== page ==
To the Editor: Bond measure gives School Board too much discretion

Thursday, January 28, 2010

The wording of the proposed school bond gives far too much discretion to the Shoreline School Board. It is not clear whether the School Board intends to modernize or to replace one or both high schools. How will the School Board decide? There is a substantial difference in costs between modernization and replacement of one or both high schools. Does either school need replacement, or is this a make-work project of benefit to architects, engineers, contractors, etc.?

This bond also authorizes the School Board to "acquire land such as is necessary for such modernization or replacement." No justification for this is provided. Why is such land purchase necessary? Are sprawling school sites advisable? Does the School Board have a hidden agenda?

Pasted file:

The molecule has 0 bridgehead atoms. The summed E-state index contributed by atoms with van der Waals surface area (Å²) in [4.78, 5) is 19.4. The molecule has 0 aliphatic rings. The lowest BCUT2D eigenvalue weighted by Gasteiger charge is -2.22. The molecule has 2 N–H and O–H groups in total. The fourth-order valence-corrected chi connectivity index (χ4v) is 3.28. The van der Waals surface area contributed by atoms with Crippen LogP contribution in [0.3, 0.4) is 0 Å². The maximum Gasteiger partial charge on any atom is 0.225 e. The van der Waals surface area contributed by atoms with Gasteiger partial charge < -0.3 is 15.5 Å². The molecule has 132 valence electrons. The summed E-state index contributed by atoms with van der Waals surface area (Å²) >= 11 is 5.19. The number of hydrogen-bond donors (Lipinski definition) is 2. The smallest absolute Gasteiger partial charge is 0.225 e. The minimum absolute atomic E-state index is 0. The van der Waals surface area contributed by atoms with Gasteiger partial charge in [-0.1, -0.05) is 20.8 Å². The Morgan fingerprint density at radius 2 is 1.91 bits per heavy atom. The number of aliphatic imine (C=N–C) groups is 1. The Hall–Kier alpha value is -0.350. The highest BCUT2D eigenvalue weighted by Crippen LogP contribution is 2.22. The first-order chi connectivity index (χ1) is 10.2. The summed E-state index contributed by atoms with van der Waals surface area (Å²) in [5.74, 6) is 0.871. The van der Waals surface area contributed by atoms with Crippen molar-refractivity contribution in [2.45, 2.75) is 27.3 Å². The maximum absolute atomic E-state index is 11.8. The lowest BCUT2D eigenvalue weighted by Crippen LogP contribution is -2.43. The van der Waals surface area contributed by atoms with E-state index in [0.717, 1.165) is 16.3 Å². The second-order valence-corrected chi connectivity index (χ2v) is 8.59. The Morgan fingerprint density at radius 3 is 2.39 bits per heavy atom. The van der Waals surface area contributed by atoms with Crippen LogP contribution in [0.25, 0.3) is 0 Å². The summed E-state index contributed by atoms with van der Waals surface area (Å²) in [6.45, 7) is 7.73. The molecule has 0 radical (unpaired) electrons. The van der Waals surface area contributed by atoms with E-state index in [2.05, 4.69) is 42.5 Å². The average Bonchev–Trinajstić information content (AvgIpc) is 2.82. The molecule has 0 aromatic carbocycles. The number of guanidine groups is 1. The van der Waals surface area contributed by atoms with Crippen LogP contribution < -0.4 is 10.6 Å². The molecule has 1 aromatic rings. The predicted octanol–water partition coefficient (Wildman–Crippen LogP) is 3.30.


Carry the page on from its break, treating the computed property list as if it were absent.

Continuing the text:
The final statement in this bond measure deserves very close scrutiny, since it calls for the School Board’s being able to levy annual excess property taxes to pay for this school bond. The actual cost of the school bond is $2.46/$1,000 assessed value (2010). What will this pay for? While both the levy which replaces expiring educational programs, maintenance and operations, and the levy for technology improvements deserve voter approval (at a cost of $2.83/$1,000 assessed value) the school bond asks too much from voters without giving clear information on what they will get.

Given the continuing loss of jobs and lowered incomes, many Shoreline folk will find it hard to pay for the two levies which should have voter approval. But the proposed school bond needs to be rewritten so that voters know what the School Board has in mind and what voters will get for their hard earned tax dollars.

Gini Paulsen
Shoreline

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